The Communications Authority of Kenya is seeking public consultations on a raft of new measures aimed at improving the quality of services telcos offer their subscribers. The rules will affect SMS, calls and data services and are set to seek an improvement from the current rules.
The Authority adopted a framework for the same in 2009, that empowers it to conduct quality of service field assessment for mobile networks by verifying the level of compliance by operators. Amendments to the KICA Act of 1998 in 2013 also allowed CA to enforce compliance by increasing the penalty for non-compliance from a flat fee of Kshs. 500,000 to 0.2% of the gross annual turnover of telcos. In the 2014/15 financial year, Kshs. 190 Million in penalties were collected.
The Authority has been looking to further improve the quality of service which saw it engage a consultant on a new Quality of Service Framework. The said framework was planned for a trial phase in the 4th Quarter of 2015/2016 but failed to take-off. This has seen the authority seek new modalities for the same necessitating the public consultations. In the new framework, the Authority is focusing on three core areas including overall network performance; End-to-End network infrastructure working with the end user devices and quality of experience which will focus on networks & devices as well as customer perception.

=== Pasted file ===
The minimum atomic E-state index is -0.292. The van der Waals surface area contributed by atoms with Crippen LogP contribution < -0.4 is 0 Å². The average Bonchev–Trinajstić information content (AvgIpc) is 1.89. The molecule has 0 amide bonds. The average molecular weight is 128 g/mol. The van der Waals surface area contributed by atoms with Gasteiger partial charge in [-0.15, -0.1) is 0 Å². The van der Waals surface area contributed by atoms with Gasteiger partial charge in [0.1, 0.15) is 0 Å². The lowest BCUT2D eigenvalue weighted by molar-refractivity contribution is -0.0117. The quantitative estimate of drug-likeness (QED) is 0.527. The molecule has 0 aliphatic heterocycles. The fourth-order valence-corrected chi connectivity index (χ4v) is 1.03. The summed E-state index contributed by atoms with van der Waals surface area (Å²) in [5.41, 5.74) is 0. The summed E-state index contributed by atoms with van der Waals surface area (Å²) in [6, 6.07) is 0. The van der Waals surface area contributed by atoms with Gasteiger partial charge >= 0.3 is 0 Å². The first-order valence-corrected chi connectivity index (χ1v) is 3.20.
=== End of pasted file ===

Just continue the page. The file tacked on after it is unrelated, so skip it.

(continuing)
On Voice, the Authority will require that mobile network operators reduce their unsuccessful call ratio to below 5%, while the ratio of call drops should be lowered to below 2%. The dropped call call ratio is the probability that a successful call attempt is ended during a standard duration of the communication by a cause other than the intentional termination by the calling or called party. The Authority will also require telcos to keep the call set up time to below 8 seconds and the ration of completed calls above 95%.
As far as messaging, the authorities wants telcos to increase the successful SMS ratio and the completion ratio at 95%. The delivery time of SMS, which is the the period starting when sending an SMS from a terminal equipment to a Short Message centre and finishing when receiving the very same SMS on another terminal equipment is also set to be lowered to 30 seconds. The same will apply for MMS, except the time of delivery which has increased to 180 seconds.
As far as data/ mobile internet, the authority wants telcos to lower the latency, which is the time it takes for a packet to reach the receiving endpoint after being transmitted from the sending endpoint lowered to 100 milliseconds. Jitter, a measure of the difference in the end-to-end latency between packets should be lowered to 50 milliseconds according to CA. The Authority also wants internet accessibility, which is the ability of a customer being able to access internet applications from his Internet access increased to 98%.
These regulations are up for debate meaning you can give your fair share of views on the same to CA.